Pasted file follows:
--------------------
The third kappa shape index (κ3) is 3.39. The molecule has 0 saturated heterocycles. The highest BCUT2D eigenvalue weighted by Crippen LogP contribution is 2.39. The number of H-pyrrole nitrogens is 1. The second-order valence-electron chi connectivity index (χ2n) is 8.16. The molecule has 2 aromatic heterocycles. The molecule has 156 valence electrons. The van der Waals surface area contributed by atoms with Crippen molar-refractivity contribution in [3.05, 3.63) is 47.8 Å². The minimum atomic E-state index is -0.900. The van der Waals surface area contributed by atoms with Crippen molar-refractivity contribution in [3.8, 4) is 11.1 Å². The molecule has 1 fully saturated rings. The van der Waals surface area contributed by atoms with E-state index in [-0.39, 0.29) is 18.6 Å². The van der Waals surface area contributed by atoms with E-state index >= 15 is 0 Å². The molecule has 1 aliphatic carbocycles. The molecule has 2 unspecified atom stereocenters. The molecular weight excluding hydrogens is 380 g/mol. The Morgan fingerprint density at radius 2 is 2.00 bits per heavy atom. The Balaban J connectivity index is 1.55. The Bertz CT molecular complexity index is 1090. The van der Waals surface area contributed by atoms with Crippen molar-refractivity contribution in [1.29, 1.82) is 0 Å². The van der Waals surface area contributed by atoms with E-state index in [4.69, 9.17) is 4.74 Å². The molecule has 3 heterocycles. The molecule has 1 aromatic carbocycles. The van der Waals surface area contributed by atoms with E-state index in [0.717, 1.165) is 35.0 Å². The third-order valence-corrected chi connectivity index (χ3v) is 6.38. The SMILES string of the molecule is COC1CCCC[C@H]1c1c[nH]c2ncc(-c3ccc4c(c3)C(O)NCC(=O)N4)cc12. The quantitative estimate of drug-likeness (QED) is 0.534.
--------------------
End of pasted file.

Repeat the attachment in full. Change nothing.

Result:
The third kappa shape index (κ3) is 3.39. The molecule has 0 saturated heterocycles. The highest BCUT2D eigenvalue weighted by Crippen LogP contribution is 2.39. The number of H-pyrrole nitrogens is 1. The second-order valence-electron chi connectivity index (χ2n) is 8.16. The molecule has 2 aromatic heterocycles. The molecule has 156 valence electrons. The van der Waals surface area contributed by atoms with Crippen molar-refractivity contribution in [3.05, 3.63) is 47.8 Å². The minimum atomic E-state index is -0.900. The van der Waals surface area contributed by atoms with Crippen molar-refractivity contribution in [3.8, 4) is 11.1 Å². The molecule has 1 fully saturated rings. The van der Waals surface area contributed by atoms with E-state index in [-0.39, 0.29) is 18.6 Å². The van der Waals surface area contributed by atoms with E-state index >= 15 is 0 Å². The molecule has 1 aliphatic carbocycles. The molecule has 2 unspecified atom stereocenters. The molecular weight excluding hydrogens is 380 g/mol. The Morgan fingerprint density at radius 2 is 2.00 bits per heavy atom. The Balaban J connectivity index is 1.55. The Bertz CT molecular complexity index is 1090. The van der Waals surface area contributed by atoms with Crippen molar-refractivity contribution in [1.29, 1.82) is 0 Å². The van der Waals surface area contributed by atoms with E-state index in [4.69, 9.17) is 4.74 Å². The molecule has 3 heterocycles. The molecule has 1 aromatic carbocycles. The van der Waals surface area contributed by atoms with E-state index in [0.717, 1.165) is 35.0 Å². The third-order valence-corrected chi connectivity index (χ3v) is 6.38. The SMILES string of the molecule is COC1CCCC[C@H]1c1c[nH]c2ncc(-c3ccc4c(c3)C(O)NCC(=O)N4)cc12. The quantitative estimate of drug-likeness (QED) is 0.534.